Imported fire ants near the edge of their range: disturbance and moisture determine prevalence and impact of an invasive social insect

Authors

  • Edward G. LeBrun,

    Corresponding author
    1. Brackenridge Field Laboratory, Section of Integrative Biology, University of Texas at Austin, 2907 Lake Austin Blvd, Austin, TX 78703, USA
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  • Robert M. Plowes,

    1. Brackenridge Field Laboratory, Section of Integrative Biology, University of Texas at Austin, 2907 Lake Austin Blvd, Austin, TX 78703, USA
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  • Lawrence E. Gilbert

    1. Brackenridge Field Laboratory, Section of Integrative Biology, University of Texas at Austin, 2907 Lake Austin Blvd, Austin, TX 78703, USA
    2. Section of Integrative Biology, University of Texas at Austin, 1 University Station, Austin, TX 78712, USA
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Correspondence author. E-mail: elebrun@mail.utexas.edu

Summary

1. Habitat disturbance and species invasions interact in natural systems, making it difficult to isolate the primary cause of ecosystem degradation. A general understanding requires case studies of how disturbance and invasion interact across a variety of ecosystem – invasive species combinations.

2. Dramatic losses in ant diversity followed the invasion of central Texas by red imported fire ants (Solenopsis invicta). However, recent manipulative studies in Florida revealed no effect on ant diversity following the removal of S. invicta from a disturbed pasture habitat, but moderate loss of diversity associated with their introduction into undisturbed habitat and no invasion occurred without disturbance. Thus, the importance of S. invicta in driving diversity loss and its ability to invade undisturbed systems is unresolved.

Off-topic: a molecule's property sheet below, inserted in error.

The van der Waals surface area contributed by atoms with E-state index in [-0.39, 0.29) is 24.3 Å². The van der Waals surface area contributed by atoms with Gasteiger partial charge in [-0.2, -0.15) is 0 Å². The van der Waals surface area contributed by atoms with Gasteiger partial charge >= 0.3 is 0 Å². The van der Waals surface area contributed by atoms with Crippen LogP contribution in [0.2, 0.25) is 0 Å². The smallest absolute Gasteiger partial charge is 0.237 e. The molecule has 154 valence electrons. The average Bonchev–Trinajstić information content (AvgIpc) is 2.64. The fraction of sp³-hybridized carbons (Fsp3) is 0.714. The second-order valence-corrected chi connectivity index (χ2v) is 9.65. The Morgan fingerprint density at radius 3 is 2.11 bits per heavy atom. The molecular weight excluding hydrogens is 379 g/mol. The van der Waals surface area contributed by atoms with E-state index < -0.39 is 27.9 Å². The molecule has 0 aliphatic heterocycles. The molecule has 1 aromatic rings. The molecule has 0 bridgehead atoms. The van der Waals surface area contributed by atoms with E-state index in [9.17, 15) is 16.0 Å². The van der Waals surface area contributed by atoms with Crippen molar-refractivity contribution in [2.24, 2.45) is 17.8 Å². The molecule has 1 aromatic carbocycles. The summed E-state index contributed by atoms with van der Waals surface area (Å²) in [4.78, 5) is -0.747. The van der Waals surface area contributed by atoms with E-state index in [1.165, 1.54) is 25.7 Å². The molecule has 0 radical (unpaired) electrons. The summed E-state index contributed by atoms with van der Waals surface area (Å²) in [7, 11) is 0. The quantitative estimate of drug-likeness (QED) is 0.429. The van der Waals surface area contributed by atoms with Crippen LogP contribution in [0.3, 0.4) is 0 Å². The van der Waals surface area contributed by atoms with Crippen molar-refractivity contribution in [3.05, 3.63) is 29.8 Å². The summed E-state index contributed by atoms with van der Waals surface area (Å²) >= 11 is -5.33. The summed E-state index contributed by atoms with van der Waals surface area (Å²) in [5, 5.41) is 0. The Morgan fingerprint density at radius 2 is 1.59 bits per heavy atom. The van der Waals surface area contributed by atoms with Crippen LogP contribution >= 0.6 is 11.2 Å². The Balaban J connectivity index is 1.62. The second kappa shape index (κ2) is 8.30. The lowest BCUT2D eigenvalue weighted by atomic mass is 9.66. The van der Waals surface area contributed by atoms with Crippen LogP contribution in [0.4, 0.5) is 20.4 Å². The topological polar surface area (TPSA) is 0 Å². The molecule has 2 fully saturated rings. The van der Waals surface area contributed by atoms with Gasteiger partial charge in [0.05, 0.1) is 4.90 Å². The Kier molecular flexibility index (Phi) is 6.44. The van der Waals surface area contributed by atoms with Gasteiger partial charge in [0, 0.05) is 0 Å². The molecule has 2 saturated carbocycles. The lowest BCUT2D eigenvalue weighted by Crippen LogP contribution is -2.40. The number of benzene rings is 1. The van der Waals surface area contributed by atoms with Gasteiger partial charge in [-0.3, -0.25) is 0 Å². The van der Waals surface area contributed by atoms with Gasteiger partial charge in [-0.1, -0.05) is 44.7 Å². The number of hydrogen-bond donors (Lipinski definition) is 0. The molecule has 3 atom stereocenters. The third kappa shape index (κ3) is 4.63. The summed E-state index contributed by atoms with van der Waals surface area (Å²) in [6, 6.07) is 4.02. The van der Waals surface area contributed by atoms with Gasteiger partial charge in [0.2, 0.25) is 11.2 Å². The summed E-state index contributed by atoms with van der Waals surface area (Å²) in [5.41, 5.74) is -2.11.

3. We examine the distribution and abundance of a large monogyne S. invicta population and its association with the co-occurring ant assemblage at a site in south Texas close to the aridity tolerance limit of S. invicta.

4. We document that moisture modulates S. invicta densities. Further, soil disturbing habitat manipulations greatly increase S. invicta population densities. However, S. invicta penetrates all habitats regardless of soil disturbance history. In contrast, controlled burns depress S. invicta densities.

5. In habitats where S. invicta is prevalent, it completely replaces native fire ants. However, S. invicta impacts native ants as a whole less strongly. Intriguingly, native ants responded distinctly to S. invicta in different environments. In wet, undisturbed environments, high S. invicta abundance disrupts the spatial structure of the ant assemblage by increasing clumping and is associated with reduced species density, while in dry-disturbed habitats, sites with high S. invicta abundance possess high numbers of native species. Analyses of co-occurrence indicate that reduced species density in wet-undisturbed sites arises from negative species interactions between native ants and S. invicta. However, these same data suggest that the high native species density of abundant S. invicta sites in dry-disturbed environments does not result from facilitation.

6. Monogyne S. invicta populations play different roles in different environments, driving ant diversity loss in some, but being largely symptomatic of habitat disturbance in others.

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